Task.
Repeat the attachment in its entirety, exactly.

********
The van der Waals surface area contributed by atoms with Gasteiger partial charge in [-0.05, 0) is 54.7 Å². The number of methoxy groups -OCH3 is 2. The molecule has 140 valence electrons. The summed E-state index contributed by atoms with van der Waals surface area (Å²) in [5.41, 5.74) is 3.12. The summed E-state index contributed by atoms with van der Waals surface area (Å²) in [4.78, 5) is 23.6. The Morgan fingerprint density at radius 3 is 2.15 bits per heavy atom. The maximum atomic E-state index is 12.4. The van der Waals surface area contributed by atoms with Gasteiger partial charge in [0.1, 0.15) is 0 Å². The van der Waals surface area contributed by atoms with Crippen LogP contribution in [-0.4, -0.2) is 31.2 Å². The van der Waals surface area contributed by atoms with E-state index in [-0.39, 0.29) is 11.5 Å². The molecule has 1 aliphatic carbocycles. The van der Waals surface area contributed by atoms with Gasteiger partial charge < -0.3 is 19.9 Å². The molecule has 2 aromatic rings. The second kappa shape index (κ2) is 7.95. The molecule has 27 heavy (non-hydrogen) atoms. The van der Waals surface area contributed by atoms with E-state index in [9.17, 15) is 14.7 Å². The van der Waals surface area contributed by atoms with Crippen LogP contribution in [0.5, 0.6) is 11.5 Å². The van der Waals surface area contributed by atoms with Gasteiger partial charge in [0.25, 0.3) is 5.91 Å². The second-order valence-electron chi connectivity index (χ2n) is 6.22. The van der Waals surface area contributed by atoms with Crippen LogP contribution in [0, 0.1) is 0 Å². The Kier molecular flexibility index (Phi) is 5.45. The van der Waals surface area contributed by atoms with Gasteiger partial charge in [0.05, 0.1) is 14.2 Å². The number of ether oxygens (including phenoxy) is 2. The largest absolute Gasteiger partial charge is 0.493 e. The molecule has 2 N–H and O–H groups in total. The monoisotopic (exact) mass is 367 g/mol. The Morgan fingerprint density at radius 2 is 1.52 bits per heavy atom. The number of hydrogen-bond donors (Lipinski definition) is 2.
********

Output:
The van der Waals surface area contributed by atoms with Gasteiger partial charge in [-0.05, 0) is 54.7 Å². The number of methoxy groups -OCH3 is 2. The molecule has 140 valence electrons. The summed E-state index contributed by atoms with van der Waals surface area (Å²) in [5.41, 5.74) is 3.12. The summed E-state index contributed by atoms with van der Waals surface area (Å²) in [4.78, 5) is 23.6. The Morgan fingerprint density at radius 3 is 2.15 bits per heavy atom. The maximum atomic E-state index is 12.4. The van der Waals surface area contributed by atoms with Gasteiger partial charge in [0.1, 0.15) is 0 Å². The van der Waals surface area contributed by atoms with Crippen LogP contribution in [-0.4, -0.2) is 31.2 Å². The van der Waals surface area contributed by atoms with E-state index in [-0.39, 0.29) is 11.5 Å². The molecule has 1 aliphatic carbocycles. The van der Waals surface area contributed by atoms with Gasteiger partial charge < -0.3 is 19.9 Å². The molecule has 2 aromatic rings. The second kappa shape index (κ2) is 7.95. The molecule has 27 heavy (non-hydrogen) atoms. The van der Waals surface area contributed by atoms with E-state index in [9.17, 15) is 14.7 Å². The van der Waals surface area contributed by atoms with Crippen LogP contribution in [0.5, 0.6) is 11.5 Å². The van der Waals surface area contributed by atoms with Gasteiger partial charge in [0.25, 0.3) is 5.91 Å². The second-order valence-electron chi connectivity index (χ2n) is 6.22. The van der Waals surface area contributed by atoms with Crippen LogP contribution in [0, 0.1) is 0 Å². The Kier molecular flexibility index (Phi) is 5.45. The van der Waals surface area contributed by atoms with Gasteiger partial charge in [0.05, 0.1) is 14.2 Å². The number of ether oxygens (including phenoxy) is 2. The largest absolute Gasteiger partial charge is 0.493 e. The molecule has 2 N–H and O–H groups in total. The monoisotopic (exact) mass is 367 g/mol. The Morgan fingerprint density at radius 2 is 1.52 bits per heavy atom. The number of hydrogen-bond donors (Lipinski definition) is 2.